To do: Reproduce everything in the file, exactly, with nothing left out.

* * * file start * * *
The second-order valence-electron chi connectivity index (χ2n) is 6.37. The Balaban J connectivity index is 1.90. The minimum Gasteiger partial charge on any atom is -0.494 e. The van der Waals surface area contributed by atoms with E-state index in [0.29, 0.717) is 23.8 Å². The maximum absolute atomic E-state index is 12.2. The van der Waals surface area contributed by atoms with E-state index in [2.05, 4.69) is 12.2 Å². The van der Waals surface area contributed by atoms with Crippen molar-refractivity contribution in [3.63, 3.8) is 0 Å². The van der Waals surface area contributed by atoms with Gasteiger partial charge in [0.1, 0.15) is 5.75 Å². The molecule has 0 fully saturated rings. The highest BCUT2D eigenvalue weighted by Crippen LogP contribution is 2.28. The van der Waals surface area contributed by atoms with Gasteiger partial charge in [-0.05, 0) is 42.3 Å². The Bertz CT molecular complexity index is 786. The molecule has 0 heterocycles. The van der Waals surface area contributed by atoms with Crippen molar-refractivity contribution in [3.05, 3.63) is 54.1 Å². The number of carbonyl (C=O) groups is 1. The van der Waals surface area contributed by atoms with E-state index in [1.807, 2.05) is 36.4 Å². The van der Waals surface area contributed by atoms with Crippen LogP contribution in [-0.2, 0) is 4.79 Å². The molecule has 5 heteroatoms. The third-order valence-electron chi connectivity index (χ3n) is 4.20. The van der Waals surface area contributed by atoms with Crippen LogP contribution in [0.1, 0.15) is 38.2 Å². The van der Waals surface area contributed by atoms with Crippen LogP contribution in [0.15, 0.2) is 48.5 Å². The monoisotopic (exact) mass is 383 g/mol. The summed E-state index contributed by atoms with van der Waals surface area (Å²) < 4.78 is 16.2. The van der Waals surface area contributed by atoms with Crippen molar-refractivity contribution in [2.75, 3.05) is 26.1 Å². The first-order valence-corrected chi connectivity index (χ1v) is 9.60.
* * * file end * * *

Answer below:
The second-order valence-electron chi connectivity index (χ2n) is 6.37. The Balaban J connectivity index is 1.90. The minimum Gasteiger partial charge on any atom is -0.494 e. The van der Waals surface area contributed by atoms with E-state index in [0.29, 0.717) is 23.8 Å². The maximum absolute atomic E-state index is 12.2. The van der Waals surface area contributed by atoms with E-state index in [2.05, 4.69) is 12.2 Å². The van der Waals surface area contributed by atoms with Crippen molar-refractivity contribution in [3.63, 3.8) is 0 Å². The van der Waals surface area contributed by atoms with Gasteiger partial charge in [0.1, 0.15) is 5.75 Å². The molecule has 0 fully saturated rings. The highest BCUT2D eigenvalue weighted by Crippen LogP contribution is 2.28. The van der Waals surface area contributed by atoms with Gasteiger partial charge in [-0.05, 0) is 42.3 Å². The Bertz CT molecular complexity index is 786. The molecule has 0 heterocycles. The van der Waals surface area contributed by atoms with Crippen molar-refractivity contribution in [3.05, 3.63) is 54.1 Å². The number of carbonyl (C=O) groups is 1. The van der Waals surface area contributed by atoms with E-state index in [1.807, 2.05) is 36.4 Å². The van der Waals surface area contributed by atoms with Crippen LogP contribution in [-0.2, 0) is 4.79 Å². The molecule has 5 heteroatoms. The third-order valence-electron chi connectivity index (χ3n) is 4.20. The van der Waals surface area contributed by atoms with Crippen LogP contribution in [0.1, 0.15) is 38.2 Å². The van der Waals surface area contributed by atoms with Crippen LogP contribution in [0.15, 0.2) is 48.5 Å². The monoisotopic (exact) mass is 383 g/mol. The summed E-state index contributed by atoms with van der Waals surface area (Å²) < 4.78 is 16.2. The van der Waals surface area contributed by atoms with Crippen molar-refractivity contribution in [2.75, 3.05) is 26.1 Å². The first-order valence-corrected chi connectivity index (χ1v) is 9.60.